Yeni made the disclosure during a radio talk-show titled, ‘The discourse with Jimi Disu’ on Classic FM 97.3 recently.
According to the former dancer, who pioneered the idea of Felabration, a music festival conceived to celebrate the life and contributions of her father Fela Kuti to the Nigerian society, she said:
“It’s 20 years since my father died, but it doesn’t seem as if he has been gone for so long. I miss him and I still talk to him in my mind. He and other departed members of my family have also appeared to me in my dreams. I don’t know if it is right to say that they appear to me, but I see them in my dreams. I dream of them a lot.”
Yeni also disclosed that several people approached her in the past and claimed they had messages from her father. But she ignored them.
“I believe in life after death. Also, I believe that if my father has a message for me, he will come directly to me and not go through someone I don’t know or like. If anybody tells me that Fela has sent a message to me through him, I would tell him to ask my dad to appear to me directly himself,” she said.
Waying into the high cases of corruption in the country, she urged the Federal Government to consider adopting traditional African medicine (also known as ‘juju’) as a tool to combat corruption, especially in official circles.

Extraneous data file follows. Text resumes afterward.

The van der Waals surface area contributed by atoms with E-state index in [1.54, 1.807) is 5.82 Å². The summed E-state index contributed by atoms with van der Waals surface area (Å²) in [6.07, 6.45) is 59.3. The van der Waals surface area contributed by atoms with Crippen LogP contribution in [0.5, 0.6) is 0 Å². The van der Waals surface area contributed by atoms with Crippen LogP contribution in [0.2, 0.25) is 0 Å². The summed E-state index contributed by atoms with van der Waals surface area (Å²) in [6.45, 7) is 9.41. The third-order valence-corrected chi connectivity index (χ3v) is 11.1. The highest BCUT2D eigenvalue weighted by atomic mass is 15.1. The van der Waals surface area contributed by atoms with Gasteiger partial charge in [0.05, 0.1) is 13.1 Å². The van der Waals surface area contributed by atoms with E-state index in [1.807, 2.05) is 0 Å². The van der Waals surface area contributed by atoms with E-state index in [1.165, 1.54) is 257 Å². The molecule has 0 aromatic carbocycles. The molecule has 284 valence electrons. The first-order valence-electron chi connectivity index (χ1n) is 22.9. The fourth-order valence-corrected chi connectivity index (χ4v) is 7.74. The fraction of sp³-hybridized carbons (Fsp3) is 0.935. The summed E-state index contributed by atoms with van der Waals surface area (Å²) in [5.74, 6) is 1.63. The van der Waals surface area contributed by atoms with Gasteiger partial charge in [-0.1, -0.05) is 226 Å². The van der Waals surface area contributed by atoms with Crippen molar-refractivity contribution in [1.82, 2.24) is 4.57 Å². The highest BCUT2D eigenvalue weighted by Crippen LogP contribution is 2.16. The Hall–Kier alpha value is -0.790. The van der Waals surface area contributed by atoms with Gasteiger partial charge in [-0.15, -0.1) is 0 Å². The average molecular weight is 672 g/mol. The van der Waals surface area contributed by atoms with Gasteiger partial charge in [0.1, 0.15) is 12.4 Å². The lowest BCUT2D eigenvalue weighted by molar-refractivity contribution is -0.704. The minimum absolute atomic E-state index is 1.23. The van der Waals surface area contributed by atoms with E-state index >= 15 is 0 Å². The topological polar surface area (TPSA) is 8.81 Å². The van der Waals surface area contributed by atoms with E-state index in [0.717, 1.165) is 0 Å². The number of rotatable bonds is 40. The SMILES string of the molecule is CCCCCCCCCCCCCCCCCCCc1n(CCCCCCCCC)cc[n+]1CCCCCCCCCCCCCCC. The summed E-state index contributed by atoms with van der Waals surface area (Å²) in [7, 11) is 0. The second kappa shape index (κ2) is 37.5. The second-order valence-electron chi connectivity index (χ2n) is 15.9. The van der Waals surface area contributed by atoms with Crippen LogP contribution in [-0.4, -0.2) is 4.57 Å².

Yeni, whose late dad had belief in the potency of ‘juju’, noted that government should use it to administer oaths to elected officials and government appointees, instead of the Holy Bible and the Koran.
“Just as Sophie Oyewole has suggested, let them use it to swear in government officials and we shall see if anybody will continue to steal our money in this country or not. I am sure that if they are made to swear by Ogun or some other fearsome African deity, there will be no more corruption,” she said.
The 56-year-old who came from a deeply Christian background, also revealed that she only attend made church occasionally. “But that is when I am invited to weddings, burial ceremonies or other events,” she added.
Explaining her choice of religion, Yeni corrected the impression that her late father didn’t really influence her to believe in the traditional African religion but she on her own embraced it.
“It is not that my father made me embrace it through indoctrination; I learned and I actually believe in it. As a matter of fact, Fela’s arguments in defence of the traditional African religion were enough to convince me.”
Recalling one of her most memorable encounters with her dad, she said: “When I was a young girl and I knew nothing about his dislike for what he often described as ‘foreign religions’ (Christianity and Islam), I used to visit the Braithwaites and accompany them to church on Sundays. When Fela heard of it, he warned me never to use the allowance he gave me for offering in the church. I can’t forget it,” she said.
Fela, an Afrobeat legend, a human rights activist, and political maverick died on the 2nd of August 1997.
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